Ten "one-liners" that create test matrices for statistical programmers

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You've had a long day. You've implemented a custom algorithm in the SAS/IML language. But before you go home, you want to generate some matrices and test your program.

If you are like me, you prefer a short statement—one line would be best. However, you also want the flexibility to create large matrices to test the performance of the algorithm. And you'd like the matrices to be simple so that you can determine if the algorithm is working and debug it if necessary.

Last week's article on how to generate a large correlation matrix caused me to think about other quick and easy ways to generate matrices of an arbitrary size. Over the years I've developed favorite "test matrices" that I use to test algorithms, to write examples for my blog, or to answer questions on a discussion forum.

Here are ten one-line statements that generate numerical and character matrices of an arbitrary size. Most matrices have n rows and p columns. However, some functions generate square matrices, which are n x n.

  1. Constant matrix: The J function enables you to create a matrix with constant values. The syntax is
    const = j(n, p, value);
  2. Constant by row or column: The ROW and COL functions enable you to create a matrix where the ith row or column has the value i. The syntax is
    rows = row(j(n, p));
  3. Sequential and nonrepeating: The SHAPE function in conjunction with the index creation operator (:) enables you to create a matrix that contains sequential values. (You can also use the SHAPECOL function.) The syntax is
    seq = shape(1:n*p, n);
  4. Periodic: The MOD function returns the remainder when a number is divided by some value. When combined with the previous example, you obtain matrices for which the values repeat in a periodic manner. The syntax is
    mod = mod(shape(1:n*p, n), value);
  5. Symmetric matrices: The SQRSYM and SQRVECH functions enable you to create square symmetric matrices from a vector of values. The syntax is
    sym = sqrsym(1:n*(n+1)/2);
  6. Diagonally banded: The TOEPLITZ function enables you to create square banded matrices. The syntax is
    band = toeplitz(n:1);
  7. Magic squares: The MAGIC function (which requires SAS/IML 12.3) creates square matrices for which the sums of the rows, columns, and diagonals are equal. The syntax is
    magic = magic(n);
  8. Random integers: The SAMPLE function enables you to generate a random sample from a finite set. The syntax is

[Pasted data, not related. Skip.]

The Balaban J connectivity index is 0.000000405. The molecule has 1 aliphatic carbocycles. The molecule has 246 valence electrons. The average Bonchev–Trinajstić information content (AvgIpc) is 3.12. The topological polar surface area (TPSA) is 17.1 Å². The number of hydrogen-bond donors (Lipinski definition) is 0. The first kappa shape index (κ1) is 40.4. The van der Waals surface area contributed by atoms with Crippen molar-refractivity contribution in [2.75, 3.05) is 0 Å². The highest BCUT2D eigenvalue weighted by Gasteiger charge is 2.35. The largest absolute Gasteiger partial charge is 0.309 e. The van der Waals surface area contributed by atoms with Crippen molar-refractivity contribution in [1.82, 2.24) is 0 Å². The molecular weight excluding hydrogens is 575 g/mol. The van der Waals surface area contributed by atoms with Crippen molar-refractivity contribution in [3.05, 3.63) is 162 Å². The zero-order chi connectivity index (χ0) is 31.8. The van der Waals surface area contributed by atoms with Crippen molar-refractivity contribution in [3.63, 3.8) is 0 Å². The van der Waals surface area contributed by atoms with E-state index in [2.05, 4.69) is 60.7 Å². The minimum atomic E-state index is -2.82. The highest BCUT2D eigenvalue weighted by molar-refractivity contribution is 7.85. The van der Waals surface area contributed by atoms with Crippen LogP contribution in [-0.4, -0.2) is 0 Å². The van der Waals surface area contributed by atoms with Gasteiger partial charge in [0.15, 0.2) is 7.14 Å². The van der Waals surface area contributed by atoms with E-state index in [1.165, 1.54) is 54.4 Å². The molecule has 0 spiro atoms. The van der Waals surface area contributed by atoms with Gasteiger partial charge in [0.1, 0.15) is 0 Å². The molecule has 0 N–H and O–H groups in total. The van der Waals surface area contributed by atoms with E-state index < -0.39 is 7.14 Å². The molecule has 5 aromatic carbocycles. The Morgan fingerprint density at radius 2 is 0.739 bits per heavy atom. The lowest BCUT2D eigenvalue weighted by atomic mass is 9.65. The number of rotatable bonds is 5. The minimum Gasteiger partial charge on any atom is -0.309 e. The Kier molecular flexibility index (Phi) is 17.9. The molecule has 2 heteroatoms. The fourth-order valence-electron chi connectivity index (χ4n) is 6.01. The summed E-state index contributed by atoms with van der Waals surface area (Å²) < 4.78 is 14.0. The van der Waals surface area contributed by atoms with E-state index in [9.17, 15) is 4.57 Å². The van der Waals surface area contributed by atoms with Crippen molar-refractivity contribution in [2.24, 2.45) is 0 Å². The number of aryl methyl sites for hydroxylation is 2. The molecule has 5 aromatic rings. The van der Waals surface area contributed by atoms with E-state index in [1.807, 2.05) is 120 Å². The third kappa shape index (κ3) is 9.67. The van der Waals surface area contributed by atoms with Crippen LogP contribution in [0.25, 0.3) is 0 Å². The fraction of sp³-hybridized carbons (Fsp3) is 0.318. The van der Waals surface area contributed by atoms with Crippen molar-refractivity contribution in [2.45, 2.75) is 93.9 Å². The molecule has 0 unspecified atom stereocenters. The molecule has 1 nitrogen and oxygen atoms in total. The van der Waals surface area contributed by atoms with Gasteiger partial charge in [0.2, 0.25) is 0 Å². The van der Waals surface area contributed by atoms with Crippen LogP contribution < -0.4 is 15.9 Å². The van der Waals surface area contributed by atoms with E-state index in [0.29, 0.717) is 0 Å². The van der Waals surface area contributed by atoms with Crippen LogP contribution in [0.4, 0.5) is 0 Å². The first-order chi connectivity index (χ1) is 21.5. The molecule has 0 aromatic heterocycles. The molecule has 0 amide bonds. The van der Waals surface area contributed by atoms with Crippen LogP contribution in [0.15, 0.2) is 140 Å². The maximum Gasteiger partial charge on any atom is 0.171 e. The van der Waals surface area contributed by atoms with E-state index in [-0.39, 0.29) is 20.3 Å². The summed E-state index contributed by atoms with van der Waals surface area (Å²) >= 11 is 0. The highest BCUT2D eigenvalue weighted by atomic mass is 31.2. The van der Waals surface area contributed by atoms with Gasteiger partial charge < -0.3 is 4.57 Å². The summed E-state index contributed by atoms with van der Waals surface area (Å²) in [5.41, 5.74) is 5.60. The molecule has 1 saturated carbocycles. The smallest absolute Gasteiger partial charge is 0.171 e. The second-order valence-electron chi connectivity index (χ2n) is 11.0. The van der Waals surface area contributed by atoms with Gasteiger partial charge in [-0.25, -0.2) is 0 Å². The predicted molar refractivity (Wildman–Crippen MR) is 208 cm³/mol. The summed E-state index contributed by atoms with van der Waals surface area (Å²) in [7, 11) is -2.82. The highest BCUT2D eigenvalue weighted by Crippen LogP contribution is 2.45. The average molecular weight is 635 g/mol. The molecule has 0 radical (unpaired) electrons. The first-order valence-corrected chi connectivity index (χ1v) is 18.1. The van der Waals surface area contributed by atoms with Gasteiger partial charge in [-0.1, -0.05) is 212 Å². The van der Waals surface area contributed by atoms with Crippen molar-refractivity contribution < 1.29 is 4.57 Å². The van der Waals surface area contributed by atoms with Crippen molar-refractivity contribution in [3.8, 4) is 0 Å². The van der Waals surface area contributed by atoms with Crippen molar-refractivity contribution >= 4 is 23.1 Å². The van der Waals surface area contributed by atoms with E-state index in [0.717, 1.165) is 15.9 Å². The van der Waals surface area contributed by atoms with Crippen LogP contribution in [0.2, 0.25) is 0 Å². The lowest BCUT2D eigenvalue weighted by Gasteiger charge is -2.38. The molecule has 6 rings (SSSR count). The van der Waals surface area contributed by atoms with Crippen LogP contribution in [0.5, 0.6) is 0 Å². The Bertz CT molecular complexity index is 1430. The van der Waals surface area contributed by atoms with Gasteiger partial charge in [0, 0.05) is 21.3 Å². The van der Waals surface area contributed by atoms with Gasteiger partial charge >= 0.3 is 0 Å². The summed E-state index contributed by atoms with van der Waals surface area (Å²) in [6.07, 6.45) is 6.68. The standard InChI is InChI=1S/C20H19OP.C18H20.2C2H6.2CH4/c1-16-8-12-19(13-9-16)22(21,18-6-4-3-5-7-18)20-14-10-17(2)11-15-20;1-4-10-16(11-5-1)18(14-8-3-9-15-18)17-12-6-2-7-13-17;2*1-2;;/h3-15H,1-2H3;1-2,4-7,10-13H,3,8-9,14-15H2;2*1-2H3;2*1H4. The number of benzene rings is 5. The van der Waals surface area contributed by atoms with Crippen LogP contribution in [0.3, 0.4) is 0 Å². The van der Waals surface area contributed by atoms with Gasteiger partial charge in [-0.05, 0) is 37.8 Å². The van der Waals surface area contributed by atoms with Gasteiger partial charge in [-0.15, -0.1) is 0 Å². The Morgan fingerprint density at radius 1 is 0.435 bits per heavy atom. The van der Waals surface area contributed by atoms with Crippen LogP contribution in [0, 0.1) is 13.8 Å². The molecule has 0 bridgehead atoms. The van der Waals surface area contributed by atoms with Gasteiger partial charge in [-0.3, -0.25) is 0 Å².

samp = sample(1:value, p//n);
  9. Random values from a standard distribution: The RANDFUN function enables you to generate a matrix of random values from a standard distribution. The syntax is
    rand = randfun(n//p, "Normal");
  10. Character matrices: Many of the previous matrices can be modified to create character matrices. For any integer matrix, you can apply the MOD function to create integers in the range 1–26 that can be mapped to letters. The index creation operator (:) supports letters, so you can create a vector of all uppercase letters by using the syntax "A":"Z". Also, the SAMPLE function can create a random sample directly from any set of character values. The syntax is
    sampC = sample("A":"Z", p//n);

The following SAS/IML program generates examples of each of these matrices. You can change the values of n and p to create matrices of any size.

proc iml;
call randseed(12345);
n = 4;
p = 6;
value = 3;
 
/* constant and sequential matrices */
const = j(n, p, value);
rows = row(j(n, p));
cols = col(j(n,p));
seq = shape(1:n*p, n);
seq2 = shapecol(1:n*p, n);
mod = mod(shape(1:n*p, n), value);
 
/* square matrices */
symU = sqrvech(1:n*(n+1)/2);
symL = sqrsym(1:n*(n+1)/2);
band = toeplitz(n:1);
magic = magic(n);
 
/* random matrices */
samp = sample(1:value, p//n);
rand = randfun(n//p, "Normal");
 
/* character matrices */
letters = "A":"Z";
sampC = sample(letters, p//n);
idx = 1 + mod(0:n*p-1, ncol(letters));  /* values 1-26 */
modC = shape(letters[idx],  n);
 
print const, rows, cols, seq, seq2, mod,
      symU, symL, band, magic, samp, rand, 
      sampC, modC;

Do you have a favorite matrix that you use to test your programs? Leave a comment.

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About Author

Rick Wicklin

Distinguished Researcher in Computational Statistics

Rick Wicklin, PhD, is a distinguished researcher in computational statistics at SAS and is a principal developer of PROC IML and SAS/IML Studio. His areas of expertise include computational statistics, simulation, statistical graphics, and modern methods in statistical data analysis. Rick is author of the books Statistical Programming with SAS/IML Software and Simulating Data with SAS.

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